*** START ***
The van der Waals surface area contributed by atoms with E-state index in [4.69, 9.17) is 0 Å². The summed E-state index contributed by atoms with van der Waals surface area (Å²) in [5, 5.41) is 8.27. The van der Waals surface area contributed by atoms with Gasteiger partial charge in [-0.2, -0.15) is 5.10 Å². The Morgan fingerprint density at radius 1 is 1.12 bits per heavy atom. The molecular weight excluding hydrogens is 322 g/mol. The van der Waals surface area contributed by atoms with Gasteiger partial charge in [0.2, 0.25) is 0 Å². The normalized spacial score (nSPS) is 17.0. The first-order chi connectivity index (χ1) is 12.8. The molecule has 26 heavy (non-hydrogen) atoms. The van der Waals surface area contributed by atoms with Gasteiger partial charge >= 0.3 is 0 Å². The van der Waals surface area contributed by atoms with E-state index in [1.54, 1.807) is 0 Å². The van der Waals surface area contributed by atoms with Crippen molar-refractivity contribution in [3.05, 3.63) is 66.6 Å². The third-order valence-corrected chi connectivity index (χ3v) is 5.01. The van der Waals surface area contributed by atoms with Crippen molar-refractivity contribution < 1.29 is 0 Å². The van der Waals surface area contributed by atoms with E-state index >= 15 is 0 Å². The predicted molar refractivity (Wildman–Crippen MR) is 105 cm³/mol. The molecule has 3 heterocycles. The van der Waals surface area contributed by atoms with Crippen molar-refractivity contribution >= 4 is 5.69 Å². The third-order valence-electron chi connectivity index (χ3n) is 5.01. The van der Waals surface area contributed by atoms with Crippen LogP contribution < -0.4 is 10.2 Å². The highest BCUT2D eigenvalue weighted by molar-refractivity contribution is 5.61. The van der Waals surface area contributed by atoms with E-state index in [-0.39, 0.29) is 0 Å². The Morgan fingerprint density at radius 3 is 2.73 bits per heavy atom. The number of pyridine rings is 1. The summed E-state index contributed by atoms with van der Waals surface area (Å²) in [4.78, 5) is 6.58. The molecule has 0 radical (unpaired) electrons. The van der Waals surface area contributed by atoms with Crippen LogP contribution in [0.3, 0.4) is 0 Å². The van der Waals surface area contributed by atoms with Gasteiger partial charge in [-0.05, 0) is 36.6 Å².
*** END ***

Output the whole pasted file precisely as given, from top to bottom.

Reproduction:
The van der Waals surface area contributed by atoms with E-state index in [4.69, 9.17) is 0 Å². The summed E-state index contributed by atoms with van der Waals surface area (Å²) in [5, 5.41) is 8.27. The van der Waals surface area contributed by atoms with Gasteiger partial charge in [-0.2, -0.15) is 5.10 Å². The Morgan fingerprint density at radius 1 is 1.12 bits per heavy atom. The molecular weight excluding hydrogens is 322 g/mol. The van der Waals surface area contributed by atoms with Gasteiger partial charge in [0.2, 0.25) is 0 Å². The normalized spacial score (nSPS) is 17.0. The first-order chi connectivity index (χ1) is 12.8. The molecule has 26 heavy (non-hydrogen) atoms. The van der Waals surface area contributed by atoms with Gasteiger partial charge >= 0.3 is 0 Å². The van der Waals surface area contributed by atoms with E-state index in [1.54, 1.807) is 0 Å². The van der Waals surface area contributed by atoms with Crippen molar-refractivity contribution in [3.05, 3.63) is 66.6 Å². The third-order valence-corrected chi connectivity index (χ3v) is 5.01. The van der Waals surface area contributed by atoms with Crippen molar-refractivity contribution < 1.29 is 0 Å². The van der Waals surface area contributed by atoms with E-state index >= 15 is 0 Å². The predicted molar refractivity (Wildman–Crippen MR) is 105 cm³/mol. The molecule has 3 heterocycles. The van der Waals surface area contributed by atoms with Crippen molar-refractivity contribution >= 4 is 5.69 Å². The third-order valence-electron chi connectivity index (χ3n) is 5.01. The van der Waals surface area contributed by atoms with Crippen LogP contribution < -0.4 is 10.2 Å². The highest BCUT2D eigenvalue weighted by molar-refractivity contribution is 5.61. The van der Waals surface area contributed by atoms with E-state index in [-0.39, 0.29) is 0 Å². The Morgan fingerprint density at radius 3 is 2.73 bits per heavy atom. The number of pyridine rings is 1. The summed E-state index contributed by atoms with van der Waals surface area (Å²) in [4.78, 5) is 6.58. The molecule has 0 radical (unpaired) electrons. The van der Waals surface area contributed by atoms with Crippen LogP contribution in [0.3, 0.4) is 0 Å². The van der Waals surface area contributed by atoms with Gasteiger partial charge in [-0.05, 0) is 36.6 Å².